Jurisdiction - China
Reports and Analysis
China – Relaxing The Rules On Capital Contributions To FIEs To Allow Contribution Of Equity Interests.

26 January, 2013


A Welcome Development for Foreign and Local Investors Alike.


On 21 September 2012, the Ministry of Commerce of the People’s Republic of China issued the Ministry of Commerce Tentative Provisions on the Use of Equity Interests to Make Capital Contributions to Foreign-invested Enterprises (“Tentative Provisions“) which took effect on 22 October 2012. The Tentative Provisions allow both local PRC and foreign investors to use their existing equity interest holdings (“Equity Interests”):

  • in foreign invested enterprises (“FIEs“) in the People’s Republic of China (“China” or the “PRC“) (whether in the form of joint ventures (both co-operative and equity joint ventures) or wholly-foreign owned enterprises);
  • companies which are wholly owned by PRC nationals or entities (“Domestic Companies“); and
  • companies listed in the PRC

as capital contributions to: 


  • a newly-established ‘greenfield’ FIE; 
  • an existing FIE; or 
  • a Domestic Company which is converted into an FIE as a result of the capital contribution.


Furthermore, the Tentative Provisions also allow Equity Interests to be used as consideration for participation in private placements relating to PRC listed companie.


The Tentative Provisions will benefit both PRC and foreign investors who have difficulty raising the required amount of cash for their investments in China (or who would simply prefer not to tie up their cash in China) and/or those that do not have other hard assets such as industrial machinery, land use rights or even intellectual property rights to contribute.  

The Tentative Provisions apply to both acquisitions and greenfield projects.  The Tentative Provisions can also be used to facilitate group restructurings, for which tax benefits may be available.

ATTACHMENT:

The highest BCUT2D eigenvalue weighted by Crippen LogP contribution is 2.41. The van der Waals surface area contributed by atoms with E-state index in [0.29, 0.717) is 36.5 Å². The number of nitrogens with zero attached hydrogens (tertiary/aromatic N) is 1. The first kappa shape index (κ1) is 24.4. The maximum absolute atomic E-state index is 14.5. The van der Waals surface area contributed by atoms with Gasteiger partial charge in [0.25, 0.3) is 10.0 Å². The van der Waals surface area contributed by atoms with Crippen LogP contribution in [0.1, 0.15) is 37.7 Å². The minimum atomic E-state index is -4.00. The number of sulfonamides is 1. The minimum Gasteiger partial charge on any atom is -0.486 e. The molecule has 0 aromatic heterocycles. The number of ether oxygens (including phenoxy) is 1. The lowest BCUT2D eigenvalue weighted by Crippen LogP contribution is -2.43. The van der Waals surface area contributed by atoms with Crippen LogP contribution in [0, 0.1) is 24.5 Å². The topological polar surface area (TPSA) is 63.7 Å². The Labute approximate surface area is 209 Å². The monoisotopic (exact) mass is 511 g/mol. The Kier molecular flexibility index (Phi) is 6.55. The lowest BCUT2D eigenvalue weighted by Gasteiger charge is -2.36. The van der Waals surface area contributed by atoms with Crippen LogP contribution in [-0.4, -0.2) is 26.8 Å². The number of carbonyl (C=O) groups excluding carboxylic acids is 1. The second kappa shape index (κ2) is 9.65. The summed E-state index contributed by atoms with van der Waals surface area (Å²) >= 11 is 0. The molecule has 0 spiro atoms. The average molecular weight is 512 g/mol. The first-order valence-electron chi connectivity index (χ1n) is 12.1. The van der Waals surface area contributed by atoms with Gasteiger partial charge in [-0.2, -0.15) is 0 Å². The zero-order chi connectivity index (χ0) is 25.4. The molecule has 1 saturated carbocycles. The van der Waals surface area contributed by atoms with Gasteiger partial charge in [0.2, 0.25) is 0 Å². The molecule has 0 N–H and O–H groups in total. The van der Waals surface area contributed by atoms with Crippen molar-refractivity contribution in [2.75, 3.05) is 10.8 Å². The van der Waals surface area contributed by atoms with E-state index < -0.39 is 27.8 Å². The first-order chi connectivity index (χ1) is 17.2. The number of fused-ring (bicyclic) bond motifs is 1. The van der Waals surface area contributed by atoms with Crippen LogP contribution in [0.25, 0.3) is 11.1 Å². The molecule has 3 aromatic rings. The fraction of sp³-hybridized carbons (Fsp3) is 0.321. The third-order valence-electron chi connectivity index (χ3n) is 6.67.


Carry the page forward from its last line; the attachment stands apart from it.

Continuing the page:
By allowing Equity Interests to be used as capital contributions and/or payment currency, the Tentative Provisions usher in new options in terms of structuring transactions in China, particularly from the point of view of structuring or restructuring new or existing investments in China and tax optimization.  However, they somewhat disappointingly do not provide an express legal basis for allowing unlisted overseas shares to be used as the means for funding a China acquisition or greenfield project. Furthermore, the processes and documentation requirements for the underlying M&A transactions implicit in using Equity Interests in this way have not been streamlined or simplified as a result of the Tentative Provisions, which simply refer back to the various existing rules governing such transactions. 

The full version of the client note will discuss the above and offers an in-depth analysis on the background to the issuance of the Tentative Provisions, including how they fit in with the existing legal framework on capital contributions and where they take us in terms of new structuring opportunities. It looks at the types of transactions and Equity Interests which can qualify as a capital contribution, and the processes and documentation involved. Finally, it also looks at the potential tax implications and the potential application of the Tentative Provisions in agroup restructuring scenario.

If you would like to read the full version please click here.

For further information, please contact:
Andrew McGintyPartner, Hogan Lovells
Jun Wei, Partner, Hogan Lovells

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